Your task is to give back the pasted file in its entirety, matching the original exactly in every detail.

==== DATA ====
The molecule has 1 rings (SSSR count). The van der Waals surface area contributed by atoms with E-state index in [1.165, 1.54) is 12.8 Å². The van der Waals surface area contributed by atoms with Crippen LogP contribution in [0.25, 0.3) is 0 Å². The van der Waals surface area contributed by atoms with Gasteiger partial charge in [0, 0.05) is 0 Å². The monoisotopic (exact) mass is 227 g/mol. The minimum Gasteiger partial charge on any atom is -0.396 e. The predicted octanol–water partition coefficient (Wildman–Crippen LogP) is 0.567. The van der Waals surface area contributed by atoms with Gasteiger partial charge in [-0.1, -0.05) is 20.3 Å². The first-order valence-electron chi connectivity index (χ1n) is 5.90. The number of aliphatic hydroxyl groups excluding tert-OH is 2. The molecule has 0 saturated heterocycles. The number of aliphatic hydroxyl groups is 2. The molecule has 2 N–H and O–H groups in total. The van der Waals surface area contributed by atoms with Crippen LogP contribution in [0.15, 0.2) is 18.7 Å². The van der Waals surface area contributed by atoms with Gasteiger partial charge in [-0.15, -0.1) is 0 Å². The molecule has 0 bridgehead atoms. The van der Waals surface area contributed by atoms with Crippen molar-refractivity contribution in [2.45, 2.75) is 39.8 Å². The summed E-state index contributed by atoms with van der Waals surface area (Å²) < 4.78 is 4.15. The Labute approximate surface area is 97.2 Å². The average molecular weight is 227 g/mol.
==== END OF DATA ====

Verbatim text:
The molecule has 1 rings (SSSR count). The van der Waals surface area contributed by atoms with E-state index in [1.165, 1.54) is 12.8 Å². The van der Waals surface area contributed by atoms with Crippen LogP contribution in [0.25, 0.3) is 0 Å². The van der Waals surface area contributed by atoms with Gasteiger partial charge in [0, 0.05) is 0 Å². The monoisotopic (exact) mass is 227 g/mol. The minimum Gasteiger partial charge on any atom is -0.396 e. The predicted octanol–water partition coefficient (Wildman–Crippen LogP) is 0.567. The van der Waals surface area contributed by atoms with Gasteiger partial charge in [-0.1, -0.05) is 20.3 Å². The first-order valence-electron chi connectivity index (χ1n) is 5.90. The number of aliphatic hydroxyl groups excluding tert-OH is 2. The molecule has 0 saturated heterocycles. The number of aliphatic hydroxyl groups is 2. The molecule has 2 N–H and O–H groups in total. The van der Waals surface area contributed by atoms with Crippen LogP contribution in [0.15, 0.2) is 18.7 Å². The van der Waals surface area contributed by atoms with Gasteiger partial charge in [-0.15, -0.1) is 0 Å². The molecule has 0 bridgehead atoms. The van der Waals surface area contributed by atoms with Crippen molar-refractivity contribution in [2.45, 2.75) is 39.8 Å². The summed E-state index contributed by atoms with van der Waals surface area (Å²) < 4.78 is 4.15. The Labute approximate surface area is 97.2 Å². The average molecular weight is 227 g/mol.